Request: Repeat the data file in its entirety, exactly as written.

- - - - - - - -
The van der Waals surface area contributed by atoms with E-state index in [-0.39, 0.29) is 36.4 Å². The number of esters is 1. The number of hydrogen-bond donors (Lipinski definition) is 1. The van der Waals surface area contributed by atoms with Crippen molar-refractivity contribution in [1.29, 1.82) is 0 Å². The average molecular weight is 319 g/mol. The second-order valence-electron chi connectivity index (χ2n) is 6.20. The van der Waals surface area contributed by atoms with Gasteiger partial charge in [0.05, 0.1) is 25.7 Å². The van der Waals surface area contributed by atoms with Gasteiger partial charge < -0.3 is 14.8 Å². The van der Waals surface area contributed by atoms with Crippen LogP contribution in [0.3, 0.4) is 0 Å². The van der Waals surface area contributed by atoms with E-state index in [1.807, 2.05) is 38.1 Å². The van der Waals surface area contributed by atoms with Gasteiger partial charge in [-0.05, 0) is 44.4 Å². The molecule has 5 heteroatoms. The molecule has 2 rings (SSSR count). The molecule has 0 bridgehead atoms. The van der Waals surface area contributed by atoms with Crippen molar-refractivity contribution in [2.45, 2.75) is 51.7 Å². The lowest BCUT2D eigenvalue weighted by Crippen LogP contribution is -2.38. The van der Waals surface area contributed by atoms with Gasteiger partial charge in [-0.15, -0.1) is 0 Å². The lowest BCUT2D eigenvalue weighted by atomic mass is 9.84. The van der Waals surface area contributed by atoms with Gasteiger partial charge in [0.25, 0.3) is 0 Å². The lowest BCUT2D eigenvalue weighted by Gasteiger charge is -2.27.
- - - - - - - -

The van der Waals surface area contributed by atoms with E-state index in [-0.39, 0.29) is 36.4 Å². The number of esters is 1. The number of hydrogen-bond donors (Lipinski definition) is 1. The van der Waals surface area contributed by atoms with Crippen molar-refractivity contribution in [1.29, 1.82) is 0 Å². The average molecular weight is 319 g/mol. The second-order valence-electron chi connectivity index (χ2n) is 6.20. The van der Waals surface area contributed by atoms with Gasteiger partial charge in [0.05, 0.1) is 25.7 Å². The van der Waals surface area contributed by atoms with Gasteiger partial charge < -0.3 is 14.8 Å². The van der Waals surface area contributed by atoms with Crippen LogP contribution in [0.3, 0.4) is 0 Å². The van der Waals surface area contributed by atoms with E-state index in [1.807, 2.05) is 38.1 Å². The van der Waals surface area contributed by atoms with Gasteiger partial charge in [-0.05, 0) is 44.4 Å². The molecule has 5 heteroatoms. The molecule has 2 rings (SSSR count). The molecule has 0 bridgehead atoms. The van der Waals surface area contributed by atoms with Crippen molar-refractivity contribution in [2.45, 2.75) is 51.7 Å². The lowest BCUT2D eigenvalue weighted by Crippen LogP contribution is -2.38. The van der Waals surface area contributed by atoms with Gasteiger partial charge in [-0.15, -0.1) is 0 Å². The lowest BCUT2D eigenvalue weighted by atomic mass is 9.84. The van der Waals surface area contributed by atoms with Gasteiger partial charge in [0.25, 0.3) is 0 Å². The lowest BCUT2D eigenvalue weighted by Gasteiger charge is -2.27.